2019 ASCO Annual Meeting!
Session: Symptoms and Survivorship
Type: Poster Session
Time: Monday June 3, 1:15 PM to 4:15 PM
Location: Hall A
Early mortality after resection of locally advanced rectal cancer in elderly United States patients.
Symptoms and Survivorship
2019 ASCO Annual Meeting
Poster Board Number:
Poster Session (Board #221)
J Clin Oncol 37, 2019 (suppl; abstr 11529)
Author(s): Helmneh M. Sineshaw, K Robin Yabroff, Vassiliki Liana Tsikitis, Ahmedin Jemal, Timur Mitin; American Cancer Society, Atlanta, GA; Oregon Health and Science University, Portland, OR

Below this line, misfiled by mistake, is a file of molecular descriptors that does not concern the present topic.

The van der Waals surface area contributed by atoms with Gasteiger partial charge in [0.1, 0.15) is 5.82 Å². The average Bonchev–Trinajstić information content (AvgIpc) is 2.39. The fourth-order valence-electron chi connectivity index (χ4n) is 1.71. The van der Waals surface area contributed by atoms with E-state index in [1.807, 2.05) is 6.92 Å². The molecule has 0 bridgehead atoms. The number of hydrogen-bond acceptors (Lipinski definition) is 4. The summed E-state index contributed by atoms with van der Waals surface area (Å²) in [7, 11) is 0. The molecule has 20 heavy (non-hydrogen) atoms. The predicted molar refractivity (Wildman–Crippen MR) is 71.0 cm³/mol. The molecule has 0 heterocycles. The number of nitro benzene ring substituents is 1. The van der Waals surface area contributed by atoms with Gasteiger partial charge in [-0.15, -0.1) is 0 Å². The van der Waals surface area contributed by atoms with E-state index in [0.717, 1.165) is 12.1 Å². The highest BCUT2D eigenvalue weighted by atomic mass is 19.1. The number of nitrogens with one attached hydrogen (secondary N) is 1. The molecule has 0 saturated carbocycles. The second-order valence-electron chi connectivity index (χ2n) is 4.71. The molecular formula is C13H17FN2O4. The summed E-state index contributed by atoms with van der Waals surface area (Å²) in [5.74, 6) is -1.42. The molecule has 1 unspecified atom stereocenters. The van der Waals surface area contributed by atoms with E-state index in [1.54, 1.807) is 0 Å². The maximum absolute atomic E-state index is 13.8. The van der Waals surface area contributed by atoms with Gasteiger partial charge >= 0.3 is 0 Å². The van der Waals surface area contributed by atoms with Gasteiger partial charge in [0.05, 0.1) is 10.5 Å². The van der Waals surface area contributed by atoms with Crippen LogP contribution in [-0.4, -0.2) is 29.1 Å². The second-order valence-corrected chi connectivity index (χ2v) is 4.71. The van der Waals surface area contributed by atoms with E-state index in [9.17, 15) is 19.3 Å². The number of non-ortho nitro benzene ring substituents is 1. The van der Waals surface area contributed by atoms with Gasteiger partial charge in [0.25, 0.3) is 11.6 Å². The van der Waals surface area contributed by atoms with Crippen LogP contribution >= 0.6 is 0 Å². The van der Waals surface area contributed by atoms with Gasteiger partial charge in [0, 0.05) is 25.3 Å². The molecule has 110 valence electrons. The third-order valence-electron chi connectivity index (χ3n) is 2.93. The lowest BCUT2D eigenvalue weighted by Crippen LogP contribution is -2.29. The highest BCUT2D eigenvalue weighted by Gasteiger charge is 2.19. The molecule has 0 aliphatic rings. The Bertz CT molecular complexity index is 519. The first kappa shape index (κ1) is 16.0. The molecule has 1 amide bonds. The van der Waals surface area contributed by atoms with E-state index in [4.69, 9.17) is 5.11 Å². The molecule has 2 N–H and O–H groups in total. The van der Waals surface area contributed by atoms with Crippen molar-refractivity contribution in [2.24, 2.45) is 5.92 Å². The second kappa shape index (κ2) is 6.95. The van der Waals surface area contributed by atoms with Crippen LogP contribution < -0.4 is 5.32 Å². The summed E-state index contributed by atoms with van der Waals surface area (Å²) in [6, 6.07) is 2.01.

Background: Early mortality after resection of locally advanced rectal cancer in patients age 75 and older has not been studied in the United States. This information could inform clinical decision-making for patients who achieve complete clinical response after neoadjuvant therapy and consider watchful waiting versus surgical resection. Methods: Using the National Cancer Data Base, we identified patients age 75 years and older who underwent surgery for clinical stage II or III rectal cancer between 2004-2015. We performed multivariable logistic regression analyses to assess associations between patient and facility characteristics and 30-day, 90-day, and 6-month mortality. Results: Among 11,326 patients, 94% underwent resection and the remaining 6% underwent local excision. Overall early mortality rates after surgery were 4%, 7.6% and 11% for 30-day, 90-day and six-month, respectably. Six-month mortality varied by age subgroup (8% in 75-79 years old to 17.7% in 85 years and older), and comorbidity score (9.5% for comorbidity score = 0 to 18.5% for comorbidity score ≥ 2). Between 2004 and 2015, six-month mortality declined significantly from 11.9% in 2004-2007 to 9.8% in 2012-2015 (P trend = 0.0029), with the decline larger among patients age 85 years and older (from 19.4% in 2004-2007 to 15.3% in 2012-2015, P trend = 0.0377). In the multivariable analysis, older age, higher comorbidity score, and lower facility case volume were significantly associated with higher odds of six-month mortality. Patients treated at National Cancer Institute (NCI) designated centers had 32% lower odds of six-month mortality compared with those treated at non-NCI designated teaching/research centers. Conclusions: Post-operative six-month mortality among patients age 75 years and older with locally advanced rectal cancer in the US declined steadily over the past decade. Older age, high comorbidity score, and low facility case volume were associated with higher six-month mortality after surgery. Additional efforts are needed to guide elderly patients and their physicians in discussing treatment options for locally advanced rectal cancer.